Word cloud tool comparison

Wordle is a well-known word cloud tool. Tagxedo might not be as renowned, but it’s actually a great supplement or replacement. I’ll present a terse comparison, but I take into account that there might be aspects that I have not found or seen, so please feel free to comment 🙂

Both tools are registration-free. Wordle only adds each word once, but the size of the word varies based on its frequency in the loaded text. Tagxedo adds each word multiple times, even though you might have written it only once. So if you want to illustrate and highlight how often specific words appear in a text, Wordle is the appropriate tool to use.

Both tools allow customizing words (skipping unwanted words) and editing of colour palette and font. With Tagxedo, you can additionally use local fonts on your computer. Unfortunately, it doesn’t let you choose from all of your fonts.

Regarding layout and shape, Wordle only presents the words horizontally or vertically. Tagxedo offers a wide range of shapes. If you want words to appear together, Wordle identifies and adds the hyphen, whereas Tagxedo does not.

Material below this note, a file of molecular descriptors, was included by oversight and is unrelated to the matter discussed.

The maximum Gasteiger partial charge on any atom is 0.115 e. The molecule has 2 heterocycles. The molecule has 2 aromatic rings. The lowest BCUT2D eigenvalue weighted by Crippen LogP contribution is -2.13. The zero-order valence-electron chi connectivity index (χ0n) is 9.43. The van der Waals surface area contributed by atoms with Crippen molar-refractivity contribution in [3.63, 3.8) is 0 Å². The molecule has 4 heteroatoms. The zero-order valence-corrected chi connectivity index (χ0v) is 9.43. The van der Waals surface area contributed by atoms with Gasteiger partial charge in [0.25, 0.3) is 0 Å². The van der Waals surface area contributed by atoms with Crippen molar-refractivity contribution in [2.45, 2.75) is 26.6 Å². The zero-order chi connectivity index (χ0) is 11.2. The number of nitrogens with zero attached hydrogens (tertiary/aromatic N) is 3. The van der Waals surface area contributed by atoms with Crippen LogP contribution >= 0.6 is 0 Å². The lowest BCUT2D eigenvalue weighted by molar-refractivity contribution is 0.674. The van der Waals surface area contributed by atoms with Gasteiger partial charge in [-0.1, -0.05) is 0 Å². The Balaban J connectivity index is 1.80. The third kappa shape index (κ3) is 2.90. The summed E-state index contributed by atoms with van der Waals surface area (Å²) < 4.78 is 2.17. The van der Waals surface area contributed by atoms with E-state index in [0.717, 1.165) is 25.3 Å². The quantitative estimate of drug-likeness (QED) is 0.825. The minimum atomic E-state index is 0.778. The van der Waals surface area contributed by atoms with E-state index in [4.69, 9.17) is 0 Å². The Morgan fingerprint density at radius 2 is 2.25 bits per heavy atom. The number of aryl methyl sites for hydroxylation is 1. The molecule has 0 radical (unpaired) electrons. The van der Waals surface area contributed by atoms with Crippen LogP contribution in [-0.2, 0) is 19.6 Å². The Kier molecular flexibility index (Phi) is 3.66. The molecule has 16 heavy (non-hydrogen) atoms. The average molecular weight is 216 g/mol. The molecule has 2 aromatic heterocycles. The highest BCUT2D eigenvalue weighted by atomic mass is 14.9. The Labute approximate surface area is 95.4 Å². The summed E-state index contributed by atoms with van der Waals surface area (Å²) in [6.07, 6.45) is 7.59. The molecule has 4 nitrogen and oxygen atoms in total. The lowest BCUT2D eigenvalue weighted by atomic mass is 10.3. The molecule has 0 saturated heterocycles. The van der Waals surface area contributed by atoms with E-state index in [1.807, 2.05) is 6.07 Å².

I imagined a prosject in English class where the students should present their thoughts on what’s typically British. Based on Metro’s list of 50 top typically British traits, I loaded exactly the same words in both tools, and here are the results:

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I like the neat and clean appearance of this word cloud from Wordle 🙂

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Being able to shape the words into the map of UK adds pizzazz to this word cloud from Tagxedo 🙂 Too bad words belonging together are torn apart…

Having compared Wordle and Tagxedo, I guess what I really want is a hybrid of both… Well, if you’re excited about word clouds, you might also want to check out Michael Gorman’s introduction to Wordle and a list of over 100 ways to use word clouds in the classroom 🙂

Source:

Gorman, Michael. «12 Valuable Wordle Tips You Must Read…Word Clouds in Education Series: Part 1». 21centuryedteck. 14 May 2012. (Accessed 10 March 2014). Available at http://21centuryedtech.wordpress.com/2012/05/14/12-valuable-wordle-tips-you-must-read-word-clouds-in-education-series-part-1/

«Top 50 ‘typically British’ traits». Metro. 9 Nov. 2008. (Accessed 10 March 2014). Available at http://metro.co.uk/2008/11/09/top-50-typically-british-traits-120837/

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2 thoughts on “Word cloud tool comparison

  1. What a useful entry this was! Good idea to compare the pros and cons with these two tools. I also liked that you actually suggested a way of using the tool in the ESL classroom:-).

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